New Roots Counseling Responding Vs Reacting

You know that moment when you can’t find your phone because you’re talking on it, there are cheerios all over the floor, the chair and the kids’ hair, sounds are coming from every direction and then your kid throws their half empty cup on the floor?

The madness that takes place…

As parents and caregivers we have all been there. In that too-much, chaos-disaster-mess. We have all reacted in some way we wish we hadn’t and wish we could go back and respond differently. We’re going to talk today about Responding vs. Reacting.

“Meagan, what is this react vs respond thing you speak of?”

Well great question! I talk to parents and caregivers all the time about the power of responding versus reacting with our kids and teens. I often describe it at a thermostat vs. a thermometer. As parents we often take the temperature of the room and then act, (that chaotic phone, cheerio, spill scene above) when we see the temperature of that and then react to it by meeting them where they are we are often creating more madness. Yelling, slamming doors, tears, etc. If we learned the power of being a thermostat with the ability to regulate the temperature we would be able to slow down and then respond to our kids and teens. Instead of yelling about the cheerios and spilled drink we take a breath and respond with setting limits, (cleaning up the spill together), environment shifts (turning down the sounds), focusing (putting down the phone).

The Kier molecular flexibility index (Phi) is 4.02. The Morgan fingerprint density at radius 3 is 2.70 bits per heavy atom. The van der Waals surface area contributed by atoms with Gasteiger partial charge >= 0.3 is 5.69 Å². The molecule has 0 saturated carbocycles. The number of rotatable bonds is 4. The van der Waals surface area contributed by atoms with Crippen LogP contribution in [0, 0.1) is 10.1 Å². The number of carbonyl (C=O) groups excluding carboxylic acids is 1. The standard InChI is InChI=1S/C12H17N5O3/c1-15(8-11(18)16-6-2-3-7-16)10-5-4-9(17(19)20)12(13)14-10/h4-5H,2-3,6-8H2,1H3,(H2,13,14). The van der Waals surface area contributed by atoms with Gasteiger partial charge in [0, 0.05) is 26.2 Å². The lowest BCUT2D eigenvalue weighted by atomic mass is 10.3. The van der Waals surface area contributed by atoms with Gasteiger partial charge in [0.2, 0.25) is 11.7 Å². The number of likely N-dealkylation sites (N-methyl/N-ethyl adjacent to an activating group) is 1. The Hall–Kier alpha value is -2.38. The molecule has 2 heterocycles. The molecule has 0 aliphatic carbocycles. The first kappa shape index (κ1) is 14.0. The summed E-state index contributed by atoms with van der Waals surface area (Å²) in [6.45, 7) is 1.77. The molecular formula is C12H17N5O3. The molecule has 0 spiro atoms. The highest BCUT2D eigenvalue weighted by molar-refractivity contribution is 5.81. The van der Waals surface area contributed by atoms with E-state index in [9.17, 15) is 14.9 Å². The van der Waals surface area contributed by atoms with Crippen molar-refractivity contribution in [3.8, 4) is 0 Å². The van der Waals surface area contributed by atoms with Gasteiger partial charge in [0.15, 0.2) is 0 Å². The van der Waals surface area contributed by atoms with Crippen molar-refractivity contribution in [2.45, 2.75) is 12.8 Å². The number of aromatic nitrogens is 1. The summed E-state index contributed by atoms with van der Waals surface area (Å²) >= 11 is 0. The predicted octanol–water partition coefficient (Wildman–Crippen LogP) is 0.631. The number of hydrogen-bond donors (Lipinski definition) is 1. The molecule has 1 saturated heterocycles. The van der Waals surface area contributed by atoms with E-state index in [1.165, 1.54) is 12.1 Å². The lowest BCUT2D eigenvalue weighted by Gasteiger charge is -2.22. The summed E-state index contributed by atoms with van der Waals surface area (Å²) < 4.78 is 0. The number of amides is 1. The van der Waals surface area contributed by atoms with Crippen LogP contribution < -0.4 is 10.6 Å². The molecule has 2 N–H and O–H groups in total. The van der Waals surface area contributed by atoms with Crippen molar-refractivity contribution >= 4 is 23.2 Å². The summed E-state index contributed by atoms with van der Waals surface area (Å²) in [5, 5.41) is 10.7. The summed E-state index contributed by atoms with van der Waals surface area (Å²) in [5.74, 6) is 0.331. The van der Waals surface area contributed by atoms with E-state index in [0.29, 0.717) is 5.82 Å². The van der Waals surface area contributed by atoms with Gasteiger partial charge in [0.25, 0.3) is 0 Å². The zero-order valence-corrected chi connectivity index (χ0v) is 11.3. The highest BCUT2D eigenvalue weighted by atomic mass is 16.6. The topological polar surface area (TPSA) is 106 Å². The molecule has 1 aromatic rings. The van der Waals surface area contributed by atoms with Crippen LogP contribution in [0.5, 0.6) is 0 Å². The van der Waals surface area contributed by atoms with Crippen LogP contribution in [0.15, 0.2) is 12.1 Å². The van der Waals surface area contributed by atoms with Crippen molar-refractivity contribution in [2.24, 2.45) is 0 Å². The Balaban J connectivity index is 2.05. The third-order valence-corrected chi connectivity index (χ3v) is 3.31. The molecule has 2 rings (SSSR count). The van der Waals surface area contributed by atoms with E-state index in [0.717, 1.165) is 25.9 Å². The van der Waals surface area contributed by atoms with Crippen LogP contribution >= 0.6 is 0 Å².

Responding vs. reacting is a jedi mind trick that can be mastered through reflection and some help.

Three ways to check in to see if you are responding or reacting:

  1. Do you feel like you are in-control of your body, emotions and/or thoughts at that moment? When you are responding you are typically able to regulate yourself and think through what you are doing. If you are reacting there isn’t much thinking or control.
  2. Are you able to connect with your kid or teen at that moment? When you are responding you are able to see them for who they are at that moment not what they did.
  3. Are you being solution focused? When we are responding we are able to help our kids/teens find solutions in the midst of the problem.

This is definitely a shift that takes a lot of practice. But you can do it! If you think you might need some help with this, we can definitely give you some pointers. Come see us for some in-person tips and coaching.

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